What will happen next is unclear, and nothing is entirely black-and-white. Ukraine is admittedly a flawed democracy. One can debate the risks of U.S. and Western European support to Ukraine given that it is battling a nuclear-armed Russia. Some Western analysts also suggest that Russia has genuine national-security concerns that Ukraine might join—or essentially join—NATO.
But Putin has repeatedly refused to respect Ukrainian boundaries that Russia’s own parliament recognized in 1991. Whatever his country’s apprehensions, Putin’s contempt for Ukraine’s sovereignty and his brutal invasion were emphatically the wrong answers to those concerns— though in keeping with his country’s long history of mistreating its smaller neighbor. The human casualties of his machtpolitik, estimated at a quarter-million, are horrific.
So I can only be grateful that Ukrainian courage and cunning have left Putin, a dark-hearted secret-policeman and totalitarian bully, with his military humbled and his oppressive regime riddled with protests and desertions by his citizenry—and that the Western politicians who have openly admired Putin’s supposedly strong leadership are forced to explain why they praise a thug.
Sometimes, evil men are exposed and humiliated, just as they should be—and for that, and for the lesson it sends the world, I’m grateful.
I am grateful this Thanksgiving for the bravery and grace of the Iranian people. As the brutality of the mullahs against the three-month-long protests demanding an end to compulsory hijab has grown, so has the Iranian people’s resolve to wrest back their freedoms from the theocrats who have ruled their country with an iron fist for 33 long years. The latest—and perhaps most moving—expression of this determination is the Iranian soccer team’s refusal last week to sing the Iranian national anthem at the World Cup. The current anthem, adopted in 1990 after the death of Supreme Leader Ruhollah Khomeini, the dark-browed cleric best known for his death fatwa against Salman Rushdie, evidently celebrates the Great Islamic Mullahcracy of Iran.
The tidy, horizontal line of players, arms locked around each other’s shoulders, lips pursed, represented a silent “f…you” to the theocrats—and a quiet answer to their critics upset that they had not done more to support the protests until then.
At a time when Catholic Integralists—and other neo-right factions in the West—slam liberal societies for allegedly creating a Gomorrah on earth by allowing pronouns to proliferate and drag queen story hours to be hosted (in public libraries, no less!) and long to inject a little dose of Christian sharia of their own as a corrective, the Iranian struggle is a stark reminder that freedom, once surrendered, is hard to win back.
The protests were triggered three months ago by the death of 22-year-old Mahsa Amini at the hands of Iran’s moral police that had arrested her for the crime of allowing a few locks to escape her hijab. Since then, the mullahs have systematically ramped up their reign of terror in order to break the back of the resistance. According to the Human Rights Activists News Agency, at least 348 protesters have already been killed and 15,900 others arrested. Reports suggest that the Iranian police have taken to indiscriminately firing at protesters. Even more chillingly, five protesters have been executed without any trial or due process, their names not released. About 20 others may yet meet the same fate.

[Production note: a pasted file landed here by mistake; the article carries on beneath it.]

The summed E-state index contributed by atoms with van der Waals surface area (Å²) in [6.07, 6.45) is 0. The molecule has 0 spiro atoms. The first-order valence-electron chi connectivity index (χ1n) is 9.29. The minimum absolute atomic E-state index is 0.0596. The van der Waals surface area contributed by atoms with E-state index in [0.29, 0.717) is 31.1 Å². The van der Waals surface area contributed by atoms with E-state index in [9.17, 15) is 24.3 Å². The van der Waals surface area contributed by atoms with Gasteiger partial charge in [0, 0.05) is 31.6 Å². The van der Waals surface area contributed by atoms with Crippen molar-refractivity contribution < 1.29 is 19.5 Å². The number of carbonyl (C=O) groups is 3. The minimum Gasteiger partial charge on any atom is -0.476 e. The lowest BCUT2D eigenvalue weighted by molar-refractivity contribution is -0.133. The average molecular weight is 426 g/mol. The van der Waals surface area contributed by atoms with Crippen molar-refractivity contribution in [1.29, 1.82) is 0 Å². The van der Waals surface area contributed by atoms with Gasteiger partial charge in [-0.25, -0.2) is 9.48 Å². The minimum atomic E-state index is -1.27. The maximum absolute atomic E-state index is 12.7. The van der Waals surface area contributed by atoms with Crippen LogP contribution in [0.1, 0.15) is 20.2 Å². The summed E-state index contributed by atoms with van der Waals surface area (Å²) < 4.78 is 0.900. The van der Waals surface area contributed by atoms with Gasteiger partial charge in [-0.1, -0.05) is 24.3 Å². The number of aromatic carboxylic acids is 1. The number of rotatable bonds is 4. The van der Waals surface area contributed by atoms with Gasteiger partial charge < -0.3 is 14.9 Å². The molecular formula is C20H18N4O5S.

Still, there is no sign that the protesters are backing off. In fact, what started as a movement to end compulsory hijab, seems to be morphing into a full-blown revolution for secular rule. In other words, just when the Integralists and their illiberal brothers in the West are ready to scrap the separation of religion and state and curtail toleration for different lifestyles, Iranians are laying down their lives to jolt their government into respecting these basic liberal principles.
The mullahs’ terror tactics crushed the last mass protest in 2019 triggered by rising fuel prices—and the one before in 2018 against their economic policies. So they may well succeed again. But even their success will underscore the nobility of the Iranian struggle, not to mention the lesson to the newly minted band of illiberals in the West.
What is that lesson, exactly? Yes, the liberal commitment to political individualism can generate fads and excesses. Things can go wrong when imperfect individuals grope their way to better social alternatives. The pursuit of happiness does not mean the guarantee of happiness. But for all these downsides, what liberalism doesn’t do is leave streets bloody and littered with bodies. Only departures from it do that.
The great 13th century Sufi Persian poet Rumi wrote:
“You were born with potential. You were born with goodness and trust. You were born with ideals and dreams. You were born with greatness. You were born with wings. You are not meant for crawling, so don’t. You have wings. Learn to use them and fly.”
I am grateful that Iranians are finding their wings and mounting such a mighty struggle to clip those of their godless rulers.
Postscript: We are grateful for you, dear readers, who understand what we are trying to accomplish at The UnPopulist and send us messages like the one below. They are the fuel we need to keep going, so do please keep them coming.
Let me say how much I enjoy the newsletter. You are truly doing important work. I have become increasingly frustrated with the way the "right", of which I suppose I was a former member, has completely given up on things we used to take for granted: the rule of law, fair elections—just to name a few—and instead endorsed grievance politics, pro-Russia hagiography, the list goes on. The UnPopulist is a useful antidote.